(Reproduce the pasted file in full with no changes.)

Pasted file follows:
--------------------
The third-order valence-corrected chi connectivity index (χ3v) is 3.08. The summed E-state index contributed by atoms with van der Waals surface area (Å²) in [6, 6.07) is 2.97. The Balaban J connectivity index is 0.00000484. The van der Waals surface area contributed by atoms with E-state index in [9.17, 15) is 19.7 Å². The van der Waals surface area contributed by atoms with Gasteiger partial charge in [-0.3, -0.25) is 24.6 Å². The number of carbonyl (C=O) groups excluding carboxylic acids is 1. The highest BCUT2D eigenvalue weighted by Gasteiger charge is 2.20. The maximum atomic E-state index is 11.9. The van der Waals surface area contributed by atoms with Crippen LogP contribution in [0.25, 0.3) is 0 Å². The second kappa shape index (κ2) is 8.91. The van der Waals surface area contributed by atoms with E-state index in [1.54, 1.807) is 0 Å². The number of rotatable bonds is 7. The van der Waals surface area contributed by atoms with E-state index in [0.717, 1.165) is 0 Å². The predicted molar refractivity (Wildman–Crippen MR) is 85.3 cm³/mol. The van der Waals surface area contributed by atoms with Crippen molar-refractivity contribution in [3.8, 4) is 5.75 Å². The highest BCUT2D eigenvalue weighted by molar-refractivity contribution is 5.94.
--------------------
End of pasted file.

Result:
The third-order valence-corrected chi connectivity index (χ3v) is 3.08. The summed E-state index contributed by atoms with van der Waals surface area (Å²) in [6, 6.07) is 2.97. The Balaban J connectivity index is 0.00000484. The van der Waals surface area contributed by atoms with E-state index in [9.17, 15) is 19.7 Å². The van der Waals surface area contributed by atoms with Gasteiger partial charge in [-0.3, -0.25) is 24.6 Å². The number of carbonyl (C=O) groups excluding carboxylic acids is 1. The highest BCUT2D eigenvalue weighted by Gasteiger charge is 2.20. The maximum atomic E-state index is 11.9. The van der Waals surface area contributed by atoms with Crippen LogP contribution in [0.25, 0.3) is 0 Å². The second kappa shape index (κ2) is 8.91. The van der Waals surface area contributed by atoms with E-state index in [1.54, 1.807) is 0 Å². The number of rotatable bonds is 7. The van der Waals surface area contributed by atoms with E-state index in [0.717, 1.165) is 0 Å². The predicted molar refractivity (Wildman–Crippen MR) is 85.3 cm³/mol. The van der Waals surface area contributed by atoms with Crippen molar-refractivity contribution in [3.8, 4) is 5.75 Å². The highest BCUT2D eigenvalue weighted by molar-refractivity contribution is 5.94.